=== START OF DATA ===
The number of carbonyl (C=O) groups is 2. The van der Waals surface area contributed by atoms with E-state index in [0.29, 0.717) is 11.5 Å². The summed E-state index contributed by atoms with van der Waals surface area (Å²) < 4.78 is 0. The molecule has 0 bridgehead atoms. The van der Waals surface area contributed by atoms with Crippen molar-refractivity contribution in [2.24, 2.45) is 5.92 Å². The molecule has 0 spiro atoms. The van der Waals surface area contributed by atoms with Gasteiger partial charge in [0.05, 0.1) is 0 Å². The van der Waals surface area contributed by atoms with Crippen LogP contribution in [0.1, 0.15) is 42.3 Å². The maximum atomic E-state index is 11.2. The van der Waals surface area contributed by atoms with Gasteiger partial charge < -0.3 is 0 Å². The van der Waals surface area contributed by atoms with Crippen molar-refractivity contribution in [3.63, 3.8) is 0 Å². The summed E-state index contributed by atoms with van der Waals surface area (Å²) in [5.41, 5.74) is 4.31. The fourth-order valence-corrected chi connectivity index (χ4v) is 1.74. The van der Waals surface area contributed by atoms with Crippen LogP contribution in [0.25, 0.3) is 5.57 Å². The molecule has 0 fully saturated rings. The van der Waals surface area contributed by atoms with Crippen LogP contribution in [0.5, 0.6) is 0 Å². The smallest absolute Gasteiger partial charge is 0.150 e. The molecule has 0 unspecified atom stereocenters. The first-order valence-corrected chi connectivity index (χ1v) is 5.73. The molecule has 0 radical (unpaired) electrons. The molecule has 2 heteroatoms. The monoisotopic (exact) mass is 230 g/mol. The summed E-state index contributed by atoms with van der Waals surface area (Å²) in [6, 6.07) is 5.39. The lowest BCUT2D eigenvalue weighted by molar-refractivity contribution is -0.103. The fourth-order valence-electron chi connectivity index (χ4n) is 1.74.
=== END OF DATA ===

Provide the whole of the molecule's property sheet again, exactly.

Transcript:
The number of carbonyl (C=O) groups is 2. The van der Waals surface area contributed by atoms with E-state index in [0.29, 0.717) is 11.5 Å². The summed E-state index contributed by atoms with van der Waals surface area (Å²) < 4.78 is 0. The molecule has 0 bridgehead atoms. The van der Waals surface area contributed by atoms with Crippen molar-refractivity contribution in [2.24, 2.45) is 5.92 Å². The molecule has 0 spiro atoms. The van der Waals surface area contributed by atoms with Gasteiger partial charge in [0.05, 0.1) is 0 Å². The van der Waals surface area contributed by atoms with Crippen LogP contribution in [0.1, 0.15) is 42.3 Å². The maximum atomic E-state index is 11.2. The van der Waals surface area contributed by atoms with Gasteiger partial charge < -0.3 is 0 Å². The van der Waals surface area contributed by atoms with Crippen molar-refractivity contribution in [3.63, 3.8) is 0 Å². The summed E-state index contributed by atoms with van der Waals surface area (Å²) in [5.41, 5.74) is 4.31. The fourth-order valence-corrected chi connectivity index (χ4v) is 1.74. The van der Waals surface area contributed by atoms with Crippen LogP contribution in [0.25, 0.3) is 5.57 Å². The molecule has 0 fully saturated rings. The van der Waals surface area contributed by atoms with Crippen LogP contribution in [0.5, 0.6) is 0 Å². The smallest absolute Gasteiger partial charge is 0.150 e. The molecule has 0 unspecified atom stereocenters. The first-order valence-corrected chi connectivity index (χ1v) is 5.73. The molecule has 0 radical (unpaired) electrons. The molecule has 2 heteroatoms. The monoisotopic (exact) mass is 230 g/mol. The summed E-state index contributed by atoms with van der Waals surface area (Å²) in [6, 6.07) is 5.39. The lowest BCUT2D eigenvalue weighted by molar-refractivity contribution is -0.103. The fourth-order valence-electron chi connectivity index (χ4n) is 1.74.